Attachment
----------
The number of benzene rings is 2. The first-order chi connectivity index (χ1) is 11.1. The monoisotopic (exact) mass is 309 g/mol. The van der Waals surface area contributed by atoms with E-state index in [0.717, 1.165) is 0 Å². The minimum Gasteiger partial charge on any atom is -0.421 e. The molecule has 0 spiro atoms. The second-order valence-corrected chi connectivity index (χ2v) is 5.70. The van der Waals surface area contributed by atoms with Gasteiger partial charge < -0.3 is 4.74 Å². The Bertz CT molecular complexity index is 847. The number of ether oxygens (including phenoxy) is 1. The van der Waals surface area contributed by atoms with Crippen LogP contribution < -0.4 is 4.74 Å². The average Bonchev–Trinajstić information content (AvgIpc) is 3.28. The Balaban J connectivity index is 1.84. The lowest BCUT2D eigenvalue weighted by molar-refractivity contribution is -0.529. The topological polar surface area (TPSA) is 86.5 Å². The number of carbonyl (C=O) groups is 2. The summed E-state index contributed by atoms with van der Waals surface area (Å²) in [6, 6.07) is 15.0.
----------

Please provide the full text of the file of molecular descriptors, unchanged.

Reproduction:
The number of benzene rings is 2. The first-order chi connectivity index (χ1) is 11.1. The monoisotopic (exact) mass is 309 g/mol. The van der Waals surface area contributed by atoms with E-state index in [0.717, 1.165) is 0 Å². The minimum Gasteiger partial charge on any atom is -0.421 e. The molecule has 0 spiro atoms. The second-order valence-corrected chi connectivity index (χ2v) is 5.70. The van der Waals surface area contributed by atoms with Gasteiger partial charge < -0.3 is 4.74 Å². The Bertz CT molecular complexity index is 847. The number of ether oxygens (including phenoxy) is 1. The van der Waals surface area contributed by atoms with Crippen LogP contribution < -0.4 is 4.74 Å². The average Bonchev–Trinajstić information content (AvgIpc) is 3.28. The Balaban J connectivity index is 1.84. The lowest BCUT2D eigenvalue weighted by molar-refractivity contribution is -0.529. The topological polar surface area (TPSA) is 86.5 Å². The number of carbonyl (C=O) groups is 2. The summed E-state index contributed by atoms with van der Waals surface area (Å²) in [6, 6.07) is 15.0.